[S.I.S.I.S. note: The following mainstream news articles may contain biased or distorted information and may be missing pertinent facts and/or context. They are provided for reference only.]
Vancouver - Premier Glen Clark is predicting a political firestorm in British Columbia as his government rushes to meet a self-imposed deadline of clinching a land-claims deal with the Nisga'a tribe within a year. Clark told the NDP's annual convention Saturday he will have a deal with the Nisga'a by the party's 1999 convention despite the likelihood of a fight over the issue between the forces of the left and right in the province. "This will be a fight, the likes of which I think we have never seen before in this province," Clark told about 800 New Democrats from across BC.
"It's going to be a lot of challenge. It's going to be a lot of fun. But it is going to be a tough debate." A deal to resolve the grievances of the Nisga'a - most living in a remote valley near the Alaska panhandle - could cost hundreds of millions of dollars, but also be the model for at least 48 other land claims being negotiated across the province. Clark has often said uncertainty over land claims has been a drain on the BC economy because it discourages investment, a view backed by BC business leaders. The Nisga'a are in the spotlight on the issue because they became the first in BC to agree with Ottawa and Victoria on a land-claims accord in 1996. However, talks to draft a final treaty are still under way.
As Clark spoke Saturday, 37 of the 38 other members of BC's embattled NDP government stood behind him on a stage in a downtown hotel ballroom. Clark's emphatic land claims pledges were an unexpected twist in a fiery speech largely focused on defending the record of the NDP, re-elected in 1996 after a tough campaign. The third NDP premier in BC history has been under fire over BC's lagging economy. Growth is down and unemployment up relative to the rest of Canada. The government is behind in opinion polls. Clark promised to protect health care and education in the coming NDP budget, which will grapple with the deficit, and possibly offer tax breaks to spur economic growth.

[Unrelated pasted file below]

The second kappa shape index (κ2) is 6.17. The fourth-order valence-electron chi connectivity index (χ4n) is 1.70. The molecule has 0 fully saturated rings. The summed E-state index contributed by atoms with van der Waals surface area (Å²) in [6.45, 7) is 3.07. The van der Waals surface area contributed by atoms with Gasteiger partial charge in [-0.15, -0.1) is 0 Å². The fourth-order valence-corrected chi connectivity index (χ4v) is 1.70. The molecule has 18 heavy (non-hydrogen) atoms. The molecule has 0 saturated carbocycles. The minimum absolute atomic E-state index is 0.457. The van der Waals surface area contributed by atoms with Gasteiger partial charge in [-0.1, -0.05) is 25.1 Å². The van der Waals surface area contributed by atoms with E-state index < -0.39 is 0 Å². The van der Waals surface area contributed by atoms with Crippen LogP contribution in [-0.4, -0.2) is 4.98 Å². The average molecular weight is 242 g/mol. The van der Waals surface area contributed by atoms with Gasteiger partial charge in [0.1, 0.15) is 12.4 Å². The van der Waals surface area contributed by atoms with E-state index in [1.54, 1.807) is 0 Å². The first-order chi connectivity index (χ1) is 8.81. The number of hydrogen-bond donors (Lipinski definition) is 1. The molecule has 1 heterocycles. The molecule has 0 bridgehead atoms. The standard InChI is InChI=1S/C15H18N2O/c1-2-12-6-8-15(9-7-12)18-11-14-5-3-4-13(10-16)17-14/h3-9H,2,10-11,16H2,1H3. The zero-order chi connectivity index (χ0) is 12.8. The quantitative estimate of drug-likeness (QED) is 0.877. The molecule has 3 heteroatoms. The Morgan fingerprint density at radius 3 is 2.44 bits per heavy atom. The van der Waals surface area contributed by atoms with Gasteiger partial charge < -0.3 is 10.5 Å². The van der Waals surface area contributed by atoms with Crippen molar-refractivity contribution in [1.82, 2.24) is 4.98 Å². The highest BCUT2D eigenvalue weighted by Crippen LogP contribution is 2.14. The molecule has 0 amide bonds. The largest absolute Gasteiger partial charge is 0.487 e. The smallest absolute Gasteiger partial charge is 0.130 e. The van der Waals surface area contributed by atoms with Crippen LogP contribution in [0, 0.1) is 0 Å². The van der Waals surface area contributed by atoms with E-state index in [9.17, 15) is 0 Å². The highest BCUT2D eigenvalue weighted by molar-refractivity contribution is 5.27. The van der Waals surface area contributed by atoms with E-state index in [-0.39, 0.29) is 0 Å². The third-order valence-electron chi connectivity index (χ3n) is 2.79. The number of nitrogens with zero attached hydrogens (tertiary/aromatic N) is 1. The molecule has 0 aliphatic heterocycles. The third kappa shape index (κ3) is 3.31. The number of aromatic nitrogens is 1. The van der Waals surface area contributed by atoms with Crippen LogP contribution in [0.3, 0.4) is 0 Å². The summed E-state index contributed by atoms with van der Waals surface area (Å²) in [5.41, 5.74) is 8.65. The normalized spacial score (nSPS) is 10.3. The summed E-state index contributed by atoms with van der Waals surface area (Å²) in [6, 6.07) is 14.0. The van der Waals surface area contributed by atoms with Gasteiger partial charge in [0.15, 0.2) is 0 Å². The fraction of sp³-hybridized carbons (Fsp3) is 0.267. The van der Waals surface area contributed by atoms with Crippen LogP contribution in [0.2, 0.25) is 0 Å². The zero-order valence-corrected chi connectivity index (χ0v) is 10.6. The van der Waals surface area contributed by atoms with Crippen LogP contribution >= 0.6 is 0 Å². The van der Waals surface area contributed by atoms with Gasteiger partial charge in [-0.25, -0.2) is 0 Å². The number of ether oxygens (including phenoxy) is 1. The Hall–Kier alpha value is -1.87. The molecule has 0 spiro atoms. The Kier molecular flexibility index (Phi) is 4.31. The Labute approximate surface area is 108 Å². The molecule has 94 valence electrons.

He also promised to continue NDP efforts to bring pay equity to the public sector - an effort that has already cost about 1.4 billion since the NDP returned to power in 1991. The timing is ironic. Public sector workers are seeking wage hikes the government may not be able to afford. On Saturday, however, Clark seemed especially passionate about staking out an NDP position on the land claims issue. "It will be debated up and down British Columbia. It will be controversial. At the end of the day, people will have to make a judgment on our government, and on the issue of whether or not to move forward," he said.
"We're not afraid of this issue. It's long overdue. We have to solve it." Clark later said he would not hold an election or referendum on land claims, but agree to a free vote for the 75 members of the provincial legislature, where the NDP have a three seat majority. The initial deal includes 2,000 square kilometres of land, $200 million, fishing rights and broad self-government powers for the Nisga'a.